Tuesday, November 6, 2012
"..And that's what I think the magic ingredient is: Wonder. Wonder is honest, it’s completely innocent. It can’t be artificially evoked. For me, there’s no greater ability than the gift of another human being giving you that feeling — to hold them still just for a brief moment in their day and have them surrender to wonder. When it’s tapped, the affirmation of being alive reaches you almost to a cellular level. And when an artist does that to another artist, it’s like you’re compelled to pass it on. It’s like a dormant command that suddenly is activated in you, like a call to Devil’s Tower. Do unto others what’s been done to you." - Andrew Stanton
Thursday, October 25, 2012
"It seems to me that there are two basic ways of working: one is that the artist leads the work and the other is that the work leads the artist. The work ought to lead the artist, not the artist the work. For the artist to lead the work one must assume that the artist knows what he or she is doing and has something to say. When the work leads the artist, the process is one of discovery. I don't have anything I'm dying to say, but I do know that if I allow myself to excavate, to research, the process leads to meanings that could never have been logically imagined." - Anish Kapoor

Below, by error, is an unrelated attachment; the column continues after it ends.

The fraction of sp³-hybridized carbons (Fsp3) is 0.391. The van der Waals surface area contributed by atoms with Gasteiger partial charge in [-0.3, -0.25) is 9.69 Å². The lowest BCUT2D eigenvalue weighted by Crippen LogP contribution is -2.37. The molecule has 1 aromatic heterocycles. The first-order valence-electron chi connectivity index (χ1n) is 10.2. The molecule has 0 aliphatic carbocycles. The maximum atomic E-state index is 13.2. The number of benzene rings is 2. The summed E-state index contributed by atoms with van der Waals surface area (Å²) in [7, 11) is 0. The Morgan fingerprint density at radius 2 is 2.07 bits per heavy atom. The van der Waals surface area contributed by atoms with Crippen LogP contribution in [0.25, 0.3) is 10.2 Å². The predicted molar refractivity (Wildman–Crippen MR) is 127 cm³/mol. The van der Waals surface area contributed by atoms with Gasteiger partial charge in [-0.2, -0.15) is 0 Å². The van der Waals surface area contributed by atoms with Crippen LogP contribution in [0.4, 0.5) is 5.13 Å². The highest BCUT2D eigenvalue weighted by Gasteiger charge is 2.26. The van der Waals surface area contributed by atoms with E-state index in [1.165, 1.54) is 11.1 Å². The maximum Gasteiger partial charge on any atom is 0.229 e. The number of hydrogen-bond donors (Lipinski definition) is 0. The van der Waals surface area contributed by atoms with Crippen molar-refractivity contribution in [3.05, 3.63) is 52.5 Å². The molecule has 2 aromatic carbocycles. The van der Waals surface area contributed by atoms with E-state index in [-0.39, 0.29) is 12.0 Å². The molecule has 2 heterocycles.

Thursday, October 4, 2012
Alicia and I had an amazing time in Albuquerque for the International Symposium on Electronic Art. All the folks at the Albuquerque Museum of Art and History were incredibly wonderful people and a pleasure to work with, and we're so excited about how the piece looks in the gallery. Here are some installation shots.
Saturday, September 1, 2012
Thursday, July 5, 2012
Sunday, May 20, 2012
"Eternity" has been chosen to be exhibited at the Albuquerque Museum of Art and History for the Eighteenth International Symposium on Electronic Art. ISEA 2012 will take place from September 19-24. For more information visit www.isea2012.org
Saturday, April 14, 2012
Wednesday, March 28, 2012
Friday, March 16, 2012
Once, in the backseat of my parents' car on the way to a wedding, I came across an American Flag pin that my mom must have just purchased from a dollar store. It came in a small jewelry-type box, and on the underside was a gold, oval sticker that said "Made In China". It blew my mind. Ever since then, I have always checked labels to see where things are made. I found this pin at a great place in Portland, Maine called Ruth's Reusable Resources.